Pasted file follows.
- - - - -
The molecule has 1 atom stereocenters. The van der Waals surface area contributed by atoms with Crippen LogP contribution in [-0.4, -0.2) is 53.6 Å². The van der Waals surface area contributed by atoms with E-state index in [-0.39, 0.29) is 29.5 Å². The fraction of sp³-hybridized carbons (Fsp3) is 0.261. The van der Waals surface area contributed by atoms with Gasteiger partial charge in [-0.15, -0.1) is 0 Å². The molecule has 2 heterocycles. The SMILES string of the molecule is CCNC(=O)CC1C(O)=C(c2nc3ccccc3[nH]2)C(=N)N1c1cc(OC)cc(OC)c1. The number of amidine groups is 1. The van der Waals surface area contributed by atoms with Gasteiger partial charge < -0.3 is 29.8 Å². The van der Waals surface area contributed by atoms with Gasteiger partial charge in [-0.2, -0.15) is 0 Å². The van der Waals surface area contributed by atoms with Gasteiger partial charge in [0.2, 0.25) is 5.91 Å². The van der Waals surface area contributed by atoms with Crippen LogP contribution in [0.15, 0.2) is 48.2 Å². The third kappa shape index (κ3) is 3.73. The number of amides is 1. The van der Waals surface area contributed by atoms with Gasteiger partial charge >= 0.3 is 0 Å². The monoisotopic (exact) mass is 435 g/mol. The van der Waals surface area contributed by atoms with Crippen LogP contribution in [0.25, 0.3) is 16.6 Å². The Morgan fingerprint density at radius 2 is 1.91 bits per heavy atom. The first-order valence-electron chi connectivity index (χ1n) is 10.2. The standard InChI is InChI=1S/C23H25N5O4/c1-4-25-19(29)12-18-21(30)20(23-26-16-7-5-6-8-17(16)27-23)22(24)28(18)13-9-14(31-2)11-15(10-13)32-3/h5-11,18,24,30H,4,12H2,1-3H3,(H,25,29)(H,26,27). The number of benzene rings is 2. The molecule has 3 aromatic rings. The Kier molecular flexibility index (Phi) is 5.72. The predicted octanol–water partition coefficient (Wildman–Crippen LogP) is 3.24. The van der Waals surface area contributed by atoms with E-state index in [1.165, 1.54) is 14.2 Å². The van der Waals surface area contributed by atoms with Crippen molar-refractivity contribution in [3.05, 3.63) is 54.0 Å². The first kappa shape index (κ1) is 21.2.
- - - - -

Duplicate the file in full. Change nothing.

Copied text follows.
The molecule has 1 atom stereocenters. The van der Waals surface area contributed by atoms with Crippen LogP contribution in [-0.4, -0.2) is 53.6 Å². The van der Waals surface area contributed by atoms with E-state index in [-0.39, 0.29) is 29.5 Å². The fraction of sp³-hybridized carbons (Fsp3) is 0.261. The van der Waals surface area contributed by atoms with Gasteiger partial charge in [-0.15, -0.1) is 0 Å². The molecule has 2 heterocycles. The SMILES string of the molecule is CCNC(=O)CC1C(O)=C(c2nc3ccccc3[nH]2)C(=N)N1c1cc(OC)cc(OC)c1. The number of amidine groups is 1. The van der Waals surface area contributed by atoms with Gasteiger partial charge < -0.3 is 29.8 Å². The van der Waals surface area contributed by atoms with Gasteiger partial charge in [-0.2, -0.15) is 0 Å². The van der Waals surface area contributed by atoms with Gasteiger partial charge in [0.2, 0.25) is 5.91 Å². The van der Waals surface area contributed by atoms with Crippen LogP contribution in [0.15, 0.2) is 48.2 Å². The third kappa shape index (κ3) is 3.73. The number of amides is 1. The van der Waals surface area contributed by atoms with Gasteiger partial charge >= 0.3 is 0 Å². The monoisotopic (exact) mass is 435 g/mol. The van der Waals surface area contributed by atoms with Crippen LogP contribution in [0.25, 0.3) is 16.6 Å². The Morgan fingerprint density at radius 2 is 1.91 bits per heavy atom. The first-order valence-electron chi connectivity index (χ1n) is 10.2. The standard InChI is InChI=1S/C23H25N5O4/c1-4-25-19(29)12-18-21(30)20(23-26-16-7-5-6-8-17(16)27-23)22(24)28(18)13-9-14(31-2)11-15(10-13)32-3/h5-11,18,24,30H,4,12H2,1-3H3,(H,25,29)(H,26,27). The number of benzene rings is 2. The molecule has 3 aromatic rings. The Kier molecular flexibility index (Phi) is 5.72. The predicted octanol–water partition coefficient (Wildman–Crippen LogP) is 3.24. The van der Waals surface area contributed by atoms with E-state index in [1.165, 1.54) is 14.2 Å². The van der Waals surface area contributed by atoms with Crippen molar-refractivity contribution in [3.05, 3.63) is 54.0 Å². The first kappa shape index (κ1) is 21.2.